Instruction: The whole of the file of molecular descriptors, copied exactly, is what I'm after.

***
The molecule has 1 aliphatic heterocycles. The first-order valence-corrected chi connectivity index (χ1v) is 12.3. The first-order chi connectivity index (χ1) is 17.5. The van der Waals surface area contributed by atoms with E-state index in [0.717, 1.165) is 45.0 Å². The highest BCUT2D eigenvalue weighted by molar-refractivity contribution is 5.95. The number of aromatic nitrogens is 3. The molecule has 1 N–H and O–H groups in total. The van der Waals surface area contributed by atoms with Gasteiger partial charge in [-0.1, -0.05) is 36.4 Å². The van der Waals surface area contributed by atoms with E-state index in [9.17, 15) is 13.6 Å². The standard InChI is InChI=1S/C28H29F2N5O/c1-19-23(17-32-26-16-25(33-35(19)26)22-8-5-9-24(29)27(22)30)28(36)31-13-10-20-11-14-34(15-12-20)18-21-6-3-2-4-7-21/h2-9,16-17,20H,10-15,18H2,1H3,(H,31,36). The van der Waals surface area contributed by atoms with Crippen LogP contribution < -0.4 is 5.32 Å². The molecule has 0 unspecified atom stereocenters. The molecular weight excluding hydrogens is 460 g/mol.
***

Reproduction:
The molecule has 1 aliphatic heterocycles. The first-order valence-corrected chi connectivity index (χ1v) is 12.3. The first-order chi connectivity index (χ1) is 17.5. The van der Waals surface area contributed by atoms with E-state index in [0.717, 1.165) is 45.0 Å². The highest BCUT2D eigenvalue weighted by molar-refractivity contribution is 5.95. The number of aromatic nitrogens is 3. The molecule has 1 N–H and O–H groups in total. The van der Waals surface area contributed by atoms with Gasteiger partial charge in [-0.1, -0.05) is 36.4 Å². The van der Waals surface area contributed by atoms with E-state index in [9.17, 15) is 13.6 Å². The standard InChI is InChI=1S/C28H29F2N5O/c1-19-23(17-32-26-16-25(33-35(19)26)22-8-5-9-24(29)27(22)30)28(36)31-13-10-20-11-14-34(15-12-20)18-21-6-3-2-4-7-21/h2-9,16-17,20H,10-15,18H2,1H3,(H,31,36). The van der Waals surface area contributed by atoms with Crippen LogP contribution < -0.4 is 5.32 Å². The molecule has 0 unspecified atom stereocenters. The molecular weight excluding hydrogens is 460 g/mol.